Shakespeare was not deposed because George III was not deposed; or, George III was not deposed because Shakespeare was not deposed. From 1790 on, the defense of political and social privilege was justified as a defense of the culture of the English people, and any such defense would inevitably entail the preservation of Shakespeare, already widely regarded as England’s greatest artist. Indeed, Shakespeare was certain to be further glorified by such a movement.
England, in other words, failed to produce any equivalent to the French Revolution. The Romantics, instead of demoting Shakespeare, deified him.
Rather than confront Shakespeare, they directed their hostility onto his editors, critics, and adapters. Dryden, Pope, and Johnson conveniently belonged to both categories of target. Anyone familiar with political history will recognize such tactics: in the face of growing popular protest, the president/prime minister/general secretary/emperor sacrifices members of his staff. By toppling underlings a society presumes and ensures the inviolability of the high center of power.
As a result, both the Bard and the pernicious social system that (according to Taylor) he uncritically supported, and from which he cannot be disentangled, not only survived but flourished. Both, even in America, plague us still. Both ought to go.
Bard-bashing is almost as old as Bardolatry, and it has taken a variety of forms, from the mischievous dissent of Byron, who only did it to annoy, to Tolstoy’s exasperated and quite genuine insistence that anyone ought to be able to see, with half an eye, that the emperor has no clothes. The French have periodically behaved as though only an Anglo-Saxon conspiracy could possibly explain why Shakespeare has more readers than Racine. During the last fifteen years, however, there has emerged in America, and in Shakespeare’s own native land, a concerted and more serious ideological attack. In 1974, Edward Bond’s play Bingo portrayed a thoroughly repellent Shakespeare, capitalist oppressor both of the women in his family and of the Warwickshire poor, whose own daughter Judith is finally driven to tell him, “You must learn that people have feelings. They suffer.”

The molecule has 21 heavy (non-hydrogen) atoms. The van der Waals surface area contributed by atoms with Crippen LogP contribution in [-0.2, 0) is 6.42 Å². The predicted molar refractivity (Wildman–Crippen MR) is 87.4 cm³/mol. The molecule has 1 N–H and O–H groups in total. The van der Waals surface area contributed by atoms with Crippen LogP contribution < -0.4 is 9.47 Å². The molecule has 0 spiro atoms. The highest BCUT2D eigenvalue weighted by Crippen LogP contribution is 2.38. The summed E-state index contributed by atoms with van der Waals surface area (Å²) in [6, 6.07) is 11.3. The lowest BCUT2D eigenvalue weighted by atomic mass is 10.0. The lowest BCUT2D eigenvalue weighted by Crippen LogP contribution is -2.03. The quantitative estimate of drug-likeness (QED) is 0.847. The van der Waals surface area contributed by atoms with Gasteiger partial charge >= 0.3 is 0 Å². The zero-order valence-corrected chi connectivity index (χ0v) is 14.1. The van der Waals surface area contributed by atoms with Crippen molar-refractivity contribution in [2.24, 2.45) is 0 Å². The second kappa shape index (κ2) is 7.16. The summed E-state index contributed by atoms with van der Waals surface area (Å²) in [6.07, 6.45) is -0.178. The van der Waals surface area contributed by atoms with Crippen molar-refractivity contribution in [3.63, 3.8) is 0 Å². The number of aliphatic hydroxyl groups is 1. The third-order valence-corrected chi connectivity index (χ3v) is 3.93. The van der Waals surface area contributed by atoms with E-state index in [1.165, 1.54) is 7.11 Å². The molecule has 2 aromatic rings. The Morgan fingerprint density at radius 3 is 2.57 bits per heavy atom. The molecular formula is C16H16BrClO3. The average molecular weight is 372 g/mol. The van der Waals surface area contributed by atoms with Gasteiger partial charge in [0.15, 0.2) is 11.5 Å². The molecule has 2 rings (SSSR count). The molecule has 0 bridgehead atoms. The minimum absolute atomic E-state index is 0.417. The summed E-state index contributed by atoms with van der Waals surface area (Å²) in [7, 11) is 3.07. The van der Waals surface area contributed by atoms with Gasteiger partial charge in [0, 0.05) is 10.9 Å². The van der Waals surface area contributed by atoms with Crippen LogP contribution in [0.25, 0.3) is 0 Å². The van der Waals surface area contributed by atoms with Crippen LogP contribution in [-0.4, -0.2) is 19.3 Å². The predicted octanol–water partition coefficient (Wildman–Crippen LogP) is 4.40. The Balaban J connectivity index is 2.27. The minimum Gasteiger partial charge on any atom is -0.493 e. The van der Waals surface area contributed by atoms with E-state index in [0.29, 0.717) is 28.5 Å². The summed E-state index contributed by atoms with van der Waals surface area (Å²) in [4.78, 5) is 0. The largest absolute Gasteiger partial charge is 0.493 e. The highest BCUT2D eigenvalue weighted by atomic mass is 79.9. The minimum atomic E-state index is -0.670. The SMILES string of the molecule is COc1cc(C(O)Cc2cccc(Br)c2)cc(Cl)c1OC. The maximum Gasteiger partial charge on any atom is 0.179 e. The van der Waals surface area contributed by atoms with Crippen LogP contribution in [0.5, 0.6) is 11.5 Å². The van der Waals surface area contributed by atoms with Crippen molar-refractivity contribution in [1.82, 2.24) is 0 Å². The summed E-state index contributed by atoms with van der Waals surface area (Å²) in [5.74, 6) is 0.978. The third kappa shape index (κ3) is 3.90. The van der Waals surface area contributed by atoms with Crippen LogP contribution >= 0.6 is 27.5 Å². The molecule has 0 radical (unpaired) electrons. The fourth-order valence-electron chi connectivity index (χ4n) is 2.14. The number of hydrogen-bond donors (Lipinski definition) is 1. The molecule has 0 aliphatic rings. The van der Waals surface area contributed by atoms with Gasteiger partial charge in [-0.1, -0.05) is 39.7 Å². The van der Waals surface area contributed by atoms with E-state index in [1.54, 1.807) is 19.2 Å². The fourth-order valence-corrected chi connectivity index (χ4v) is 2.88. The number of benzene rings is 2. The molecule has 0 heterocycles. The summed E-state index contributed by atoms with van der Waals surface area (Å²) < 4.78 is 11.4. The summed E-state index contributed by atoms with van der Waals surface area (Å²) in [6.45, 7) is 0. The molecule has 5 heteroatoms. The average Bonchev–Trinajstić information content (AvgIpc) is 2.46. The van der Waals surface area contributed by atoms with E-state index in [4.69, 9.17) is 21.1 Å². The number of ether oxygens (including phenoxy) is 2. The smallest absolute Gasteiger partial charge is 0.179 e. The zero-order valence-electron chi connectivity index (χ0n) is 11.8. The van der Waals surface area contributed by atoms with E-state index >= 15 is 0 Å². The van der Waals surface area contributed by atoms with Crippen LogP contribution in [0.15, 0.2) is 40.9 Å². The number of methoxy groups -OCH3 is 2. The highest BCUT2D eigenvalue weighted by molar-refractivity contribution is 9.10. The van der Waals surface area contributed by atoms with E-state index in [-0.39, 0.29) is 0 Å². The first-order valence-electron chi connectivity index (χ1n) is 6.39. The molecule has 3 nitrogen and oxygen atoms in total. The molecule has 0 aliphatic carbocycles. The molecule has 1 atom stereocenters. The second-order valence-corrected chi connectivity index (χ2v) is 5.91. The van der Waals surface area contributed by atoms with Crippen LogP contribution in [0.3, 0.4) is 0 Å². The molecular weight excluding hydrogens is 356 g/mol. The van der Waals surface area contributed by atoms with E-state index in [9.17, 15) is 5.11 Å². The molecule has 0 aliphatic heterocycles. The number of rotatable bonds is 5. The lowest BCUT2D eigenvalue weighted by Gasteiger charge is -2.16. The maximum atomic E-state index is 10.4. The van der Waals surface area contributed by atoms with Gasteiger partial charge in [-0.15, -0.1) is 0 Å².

Academic criticism of a Marxist/ deconstructionist (and occasionally feminist) kind has subsequently extended Bond’s indictment, sometimes to the point of suggesting, as Malcolm Evans does in Signifying Nothing: Truth’s True Contents in Shakespeare’s Texts (1986), that Shakespeare’s presence in school and university curriculums is objectionable: a weapon in the hands of the establishment, and an obstacle to social change. In 1989, the only novel thing about Taylor’s position (apart from the stupefying vulgarity of its presentation) is that it should have been arrived at by a man who not long ago wrote a book called To Analyze Delight: A Hedonist Criticism of Shakespeare (1985), and has spent nine years of his life coediting the new Oxford edition of the complete works.